By Olalekan Bilesanmi
Adetola A. Salau is the Executive Director/Founder, Carisma4U Educational Foundation, a social innovation enterprise that prepares children to compete globally using Science Technology Engineering Mathematics, STEM, education.
Integrating artificial Intelligence (AI) into the school curriculum is good. But the drivers (teachers, particularly in public schools), are they well equipped in terms of training and retraining in order to impact on pupils?
Critics of digital learning technologies focus on the fear that teachers will be replaced with robotic avatars. They envision classrooms with students staring at screens. Let’s focus upon a more optimistic future.
Remember, technology is a tool that teachers should leverage on because technology delivers insights and analytics in very useful forms that allow them to focus their precious resources on helping students.
It is not enough to hire teachers; they must stay current with the trends in education, especially when it comes to the adoption of technology in the classroom. The question to ask is, how do we give teachers a reward for achieving these standards? To press towards this goal, we can encourage teachers to constantly equip themselves.
Compare the response, how has it been between public schools and the private ones?
The climate for education reform is tough regardless of whether it is private or public. In order to transform our schools, there is the need for lucid vision. It should be one with a clear purpose; schools have their work cut out for them these days; they have to be creative, they have to work through the curriculum to get their students ready for exams, they have to meet the demands set by trying to satisfy students’ various learning styles and the list goes on.
Unfortunately all of this micro-managing has left schools bereft of actual progress in meeting the needs of students in a rapidly changing world. We need to start with a clear, concise vision of what schools are and what they ought to be doing. The world is over-saturated with schools that don’t work.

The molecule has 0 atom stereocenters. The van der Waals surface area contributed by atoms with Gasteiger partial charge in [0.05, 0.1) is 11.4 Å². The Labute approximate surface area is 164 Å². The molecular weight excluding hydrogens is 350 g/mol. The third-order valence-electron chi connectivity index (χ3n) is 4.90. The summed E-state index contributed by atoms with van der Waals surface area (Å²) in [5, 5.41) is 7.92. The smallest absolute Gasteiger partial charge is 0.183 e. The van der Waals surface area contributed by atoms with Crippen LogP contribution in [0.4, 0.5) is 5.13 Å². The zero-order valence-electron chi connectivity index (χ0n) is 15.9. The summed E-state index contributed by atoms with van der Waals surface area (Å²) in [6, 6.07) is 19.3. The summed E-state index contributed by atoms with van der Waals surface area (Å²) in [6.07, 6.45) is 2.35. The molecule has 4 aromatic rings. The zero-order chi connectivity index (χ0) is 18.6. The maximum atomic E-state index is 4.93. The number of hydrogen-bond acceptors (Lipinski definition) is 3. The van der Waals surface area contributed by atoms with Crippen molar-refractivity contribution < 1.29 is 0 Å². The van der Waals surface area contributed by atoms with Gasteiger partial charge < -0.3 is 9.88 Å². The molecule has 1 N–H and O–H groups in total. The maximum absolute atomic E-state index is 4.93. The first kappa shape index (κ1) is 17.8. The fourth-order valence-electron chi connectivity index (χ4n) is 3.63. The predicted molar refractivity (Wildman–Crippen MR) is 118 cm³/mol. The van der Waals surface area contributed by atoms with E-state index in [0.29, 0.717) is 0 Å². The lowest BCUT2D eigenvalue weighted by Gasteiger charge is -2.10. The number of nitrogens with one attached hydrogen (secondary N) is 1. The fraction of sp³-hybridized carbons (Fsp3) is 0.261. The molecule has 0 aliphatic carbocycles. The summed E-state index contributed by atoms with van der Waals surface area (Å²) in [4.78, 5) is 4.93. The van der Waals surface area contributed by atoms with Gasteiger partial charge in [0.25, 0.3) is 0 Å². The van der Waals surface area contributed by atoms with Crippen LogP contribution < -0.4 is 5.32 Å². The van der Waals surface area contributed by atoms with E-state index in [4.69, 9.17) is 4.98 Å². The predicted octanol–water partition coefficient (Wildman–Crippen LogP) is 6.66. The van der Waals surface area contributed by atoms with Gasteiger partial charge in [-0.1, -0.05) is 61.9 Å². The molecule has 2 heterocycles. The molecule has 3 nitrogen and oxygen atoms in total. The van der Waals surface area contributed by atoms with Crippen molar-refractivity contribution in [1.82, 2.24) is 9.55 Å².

How about the response from students, how has it been like, what is the enthusiasm like?
We had over 50 children in our STEM bootcamp program and we kept hearing from parents that the children were more engaged in our program than they were in school. Children who had behavioral problems during school were too involved in their projects to think of acting up.
Children are given ownership over their own learning, working their way through tasks and hacking the engineering design process. I would like to enjoin teachers and parents to break out of the norm and adopt what we do during holidays for children.
It is good to prioritise making students learning experiences engaging, teaching students how to collect and analyze data, identify patterns, break down complex problems into their more controllable parts, deduce solutions, construct models and develop algorithms. Projects, more than lecturing, give students opportunities to enhance these skills, and summer, as it turns out, is the perfect time to practice this.
Experimenting with our curriculum by testing hands-on lessons that, among other things, had students understand how drones work.
Studying about climate change or discussing the application of maths to the real world created major improvement in comprehension for our students.
Let’s have children go beyond assignments and get students to become creators. The 21st century belongs to creators as we can see by the superstars in almost every field of endeavours lately.
What actually led you into this kind of advocacy?
I returned to Nigeria from the United States eight years ago to make a difference and, three years ago, I made deliberate moves to utilize my skills towards solving the burgeoning problem in education in Africa by setting up a non-profit organization called Carisma4U Educational Foundation, which is a social innovation enterprise with a focus on breaking the poverty cycle in Nigeria and Africa at large by equipping African children with highly competitive STEM (Science, Technology, Engineering and Mathematics) skills essential for the fourth industrial revolution job market. The overall vision is to create a future for 2,000,000 African students by 2030 in alignment with the UN’s millennium goals for education.
The mission of Carisma4U is to transform African children’s learning with STEM for future readiness and eradicating poverty.
My main inspiration was to get our students from disadvantaged backgrounds given the opportunity to have education that is relevant and lifts them from the trap of poverty. It has personal meaning for me because my parents were from poor backgrounds and it was quality education that made a difference in their lives. This led them to be able to provide opportunities for their children.
We work with poor children who haven’t been exposed to the pedagogy of STEM and how it does transform how they learn. We include them through creating a scholarship scheme by individuals who donate private funds to promote our work.
The creation of this is all that drives me. I am determined to see this vision through.